Salim Langde Pe Mat Ro (1989) – Movie Review | Saeed Akhtar Mirza | Pawan Malhotra | Parallel Cinema

Servus Freunde, my name is Jimmy Cage and
SALIM LANGDE PE MAT RO, which translates to
“Don’t Cry for Salim, the Lame” is a
1989 Hindi language drama that was written
and directed by Saeed Akhtar Mirza.
It won the National Film Award for Best Feature
Film in Hindi as well as Best Cinematography.
This was my first exposure to filmmaker Saeed
Akhtar Mirza, who has made several notable
films in the so-called parallel cinema movement.
Going into it I had absolutely no idea what
to expect.
A few weeks ago, I just looked up all the
Indian movies that are available on the streaming
platform Mubi and made a list with the titles
that look promising.
When I clicked on this one, I was immediately
hooked because it doesn’t waste a second
and instantly begins with the voice over narration
of our protagonist Salim.
This small figure in the middle of the frame
who’s confidently and somewhat stylishly
walking in the middle of the street.
There’s an immediate realism, grittiness
but also style to this opening moment.
SALIM LANGDE PE MAT RO tells the story of
the titular character Salim, played by Pawan
Malhotra in his breakthrough role.
Salim is a

simple young man, uneducated and
with no actual job.
He’s making his money with small crimes
like extortion and robbery and he seems to
be primed to climb the “career ladder”
in the criminal underworld.
Along with his two best friends Peera and
Abdul, played by Makrand Deshpande and Ashutosh
The film does a nice job establishing and
introducing us to his world.
This small part of the city of Mumbai.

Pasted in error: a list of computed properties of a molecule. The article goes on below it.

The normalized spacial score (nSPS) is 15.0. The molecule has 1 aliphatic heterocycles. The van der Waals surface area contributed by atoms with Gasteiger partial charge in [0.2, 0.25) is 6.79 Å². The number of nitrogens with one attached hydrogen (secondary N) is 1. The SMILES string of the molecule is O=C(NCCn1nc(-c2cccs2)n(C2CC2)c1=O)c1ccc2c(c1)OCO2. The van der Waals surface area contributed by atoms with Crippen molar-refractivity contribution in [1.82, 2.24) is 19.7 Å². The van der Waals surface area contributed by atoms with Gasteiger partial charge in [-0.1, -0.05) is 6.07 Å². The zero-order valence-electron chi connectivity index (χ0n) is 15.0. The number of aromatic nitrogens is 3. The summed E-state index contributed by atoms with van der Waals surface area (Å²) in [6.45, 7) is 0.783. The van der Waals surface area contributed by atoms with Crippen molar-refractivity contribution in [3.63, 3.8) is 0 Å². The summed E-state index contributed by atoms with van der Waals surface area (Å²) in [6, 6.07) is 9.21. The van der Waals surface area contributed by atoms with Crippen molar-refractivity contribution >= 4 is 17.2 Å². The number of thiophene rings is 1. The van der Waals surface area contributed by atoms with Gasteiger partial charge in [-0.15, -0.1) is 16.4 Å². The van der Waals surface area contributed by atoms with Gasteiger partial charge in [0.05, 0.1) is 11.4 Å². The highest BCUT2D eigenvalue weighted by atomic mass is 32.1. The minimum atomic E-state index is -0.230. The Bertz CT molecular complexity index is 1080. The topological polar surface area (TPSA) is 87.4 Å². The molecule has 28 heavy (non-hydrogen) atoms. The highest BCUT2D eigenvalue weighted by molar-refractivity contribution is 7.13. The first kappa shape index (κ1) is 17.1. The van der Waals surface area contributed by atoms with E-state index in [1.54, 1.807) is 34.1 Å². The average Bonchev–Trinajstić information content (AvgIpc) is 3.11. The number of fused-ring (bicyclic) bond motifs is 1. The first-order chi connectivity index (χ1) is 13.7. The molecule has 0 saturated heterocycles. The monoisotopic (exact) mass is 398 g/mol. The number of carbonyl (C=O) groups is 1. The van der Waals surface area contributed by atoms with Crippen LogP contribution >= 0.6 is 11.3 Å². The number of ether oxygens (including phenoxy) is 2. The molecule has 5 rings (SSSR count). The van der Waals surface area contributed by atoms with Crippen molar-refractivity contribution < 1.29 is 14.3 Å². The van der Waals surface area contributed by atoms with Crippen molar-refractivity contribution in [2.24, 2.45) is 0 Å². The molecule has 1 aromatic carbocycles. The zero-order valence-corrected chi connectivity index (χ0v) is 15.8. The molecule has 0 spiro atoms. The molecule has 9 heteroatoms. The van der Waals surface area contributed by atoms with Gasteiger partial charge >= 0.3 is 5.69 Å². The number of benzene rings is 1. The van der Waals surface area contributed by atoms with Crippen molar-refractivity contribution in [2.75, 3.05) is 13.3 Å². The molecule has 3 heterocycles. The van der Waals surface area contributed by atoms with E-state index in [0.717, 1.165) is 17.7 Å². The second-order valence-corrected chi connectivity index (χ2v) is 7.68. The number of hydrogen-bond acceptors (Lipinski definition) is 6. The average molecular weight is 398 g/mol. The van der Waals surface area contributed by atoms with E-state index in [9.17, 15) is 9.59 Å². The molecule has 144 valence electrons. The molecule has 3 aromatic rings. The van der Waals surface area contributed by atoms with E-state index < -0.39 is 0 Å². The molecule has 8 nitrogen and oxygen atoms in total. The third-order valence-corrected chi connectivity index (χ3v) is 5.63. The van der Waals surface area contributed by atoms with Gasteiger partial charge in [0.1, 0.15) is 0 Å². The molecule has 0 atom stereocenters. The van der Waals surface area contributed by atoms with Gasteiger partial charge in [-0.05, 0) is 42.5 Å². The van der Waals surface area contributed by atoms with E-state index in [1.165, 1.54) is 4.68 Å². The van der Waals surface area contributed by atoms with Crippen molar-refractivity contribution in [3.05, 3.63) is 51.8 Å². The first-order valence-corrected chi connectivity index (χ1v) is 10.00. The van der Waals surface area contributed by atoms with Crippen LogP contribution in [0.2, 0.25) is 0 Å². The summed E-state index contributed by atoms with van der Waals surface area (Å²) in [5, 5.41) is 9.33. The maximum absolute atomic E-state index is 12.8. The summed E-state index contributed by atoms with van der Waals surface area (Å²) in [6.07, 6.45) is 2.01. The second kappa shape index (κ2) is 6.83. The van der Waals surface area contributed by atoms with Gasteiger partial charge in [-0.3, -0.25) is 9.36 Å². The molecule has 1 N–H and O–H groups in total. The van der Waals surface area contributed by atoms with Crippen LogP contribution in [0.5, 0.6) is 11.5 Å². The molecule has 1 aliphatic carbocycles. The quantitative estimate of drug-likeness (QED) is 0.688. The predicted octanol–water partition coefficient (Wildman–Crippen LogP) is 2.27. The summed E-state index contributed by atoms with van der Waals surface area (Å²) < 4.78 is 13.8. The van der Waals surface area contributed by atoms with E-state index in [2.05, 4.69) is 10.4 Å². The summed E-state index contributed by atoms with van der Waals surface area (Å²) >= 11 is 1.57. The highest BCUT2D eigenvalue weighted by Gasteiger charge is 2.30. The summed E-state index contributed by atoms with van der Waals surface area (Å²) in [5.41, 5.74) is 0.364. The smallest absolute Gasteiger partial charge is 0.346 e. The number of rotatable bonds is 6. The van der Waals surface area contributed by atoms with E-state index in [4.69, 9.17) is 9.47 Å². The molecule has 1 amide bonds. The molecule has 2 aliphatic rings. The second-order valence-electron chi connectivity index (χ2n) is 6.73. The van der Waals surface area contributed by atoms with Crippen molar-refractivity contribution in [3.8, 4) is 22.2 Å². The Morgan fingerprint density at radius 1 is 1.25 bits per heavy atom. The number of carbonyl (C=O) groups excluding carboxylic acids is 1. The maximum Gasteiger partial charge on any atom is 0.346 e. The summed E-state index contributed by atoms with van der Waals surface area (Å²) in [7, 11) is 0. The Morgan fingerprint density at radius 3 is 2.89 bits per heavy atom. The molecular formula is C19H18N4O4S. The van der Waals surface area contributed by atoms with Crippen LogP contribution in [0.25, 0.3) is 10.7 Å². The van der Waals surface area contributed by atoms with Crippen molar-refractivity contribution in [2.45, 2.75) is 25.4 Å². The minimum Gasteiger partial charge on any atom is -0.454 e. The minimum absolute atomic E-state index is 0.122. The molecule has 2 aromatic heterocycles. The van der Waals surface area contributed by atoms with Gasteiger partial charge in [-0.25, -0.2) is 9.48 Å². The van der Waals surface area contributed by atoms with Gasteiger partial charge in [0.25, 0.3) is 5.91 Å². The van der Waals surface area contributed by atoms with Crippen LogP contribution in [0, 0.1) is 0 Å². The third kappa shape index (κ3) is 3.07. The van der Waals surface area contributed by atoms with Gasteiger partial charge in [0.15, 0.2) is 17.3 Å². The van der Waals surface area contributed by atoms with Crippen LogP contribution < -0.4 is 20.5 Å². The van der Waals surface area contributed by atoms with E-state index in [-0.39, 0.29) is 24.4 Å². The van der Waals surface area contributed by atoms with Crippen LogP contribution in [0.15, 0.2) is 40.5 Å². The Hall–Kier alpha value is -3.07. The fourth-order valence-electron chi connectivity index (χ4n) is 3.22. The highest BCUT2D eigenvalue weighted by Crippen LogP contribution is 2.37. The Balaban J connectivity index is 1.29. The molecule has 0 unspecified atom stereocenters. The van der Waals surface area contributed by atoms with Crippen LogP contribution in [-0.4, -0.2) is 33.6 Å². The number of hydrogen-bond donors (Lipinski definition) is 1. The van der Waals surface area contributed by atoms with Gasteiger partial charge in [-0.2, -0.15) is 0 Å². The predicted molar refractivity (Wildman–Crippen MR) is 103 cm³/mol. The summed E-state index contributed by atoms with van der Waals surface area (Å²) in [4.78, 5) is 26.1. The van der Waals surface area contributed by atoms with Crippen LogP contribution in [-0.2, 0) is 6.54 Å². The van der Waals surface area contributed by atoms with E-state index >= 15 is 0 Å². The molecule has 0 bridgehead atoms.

It is set in a working-class milieu with a
predominantly Muslim population.
And religion or rather the ongoing conflict
between Hindus and Muslims emerges as the
film’s main topic.
That’s where its heart really lies.
And that’s also what makes it so timely,
even more than thirty years later.
It’s a film from another era and its tone,
atmosphere and style firmly places it as such,
which is also why I love watching older films.
Yet it’s themes and the burdens of its characters
are still relevant.
The film was made in a time when Hindu nationalist
ideology was on the rise again, with communal
riots often times leading to hundreds of people
Our protagonist Salim is a Muslim who just
happens to be a Muslim and at the beginning
he’s not really involved or practicing his
There are moments that show how easily someone
as young and somewhat naïve as him can be
Salim is a petty criminal because he didn’t
really have many options and in this climate
of religious hatred, he could also probably
be radicalized by the wrong people.
But Salim is also someone who’s genuine
good at heart.
He has the best intentions for his younger
sister, he wants to help his family, he cares
for his buddies and he also just likes to
hang out and smoke some weed with his peace-loving
hippie friend Johan.
Salim is at a crucial point in his life and
he has to decide which path he wants to follow.
There is this inner and outer conflict.
On one hand you have the things you should
Lead a good and honest life, love thy neighbor.
But on the other you have these difficult
and very real circumstances you live in.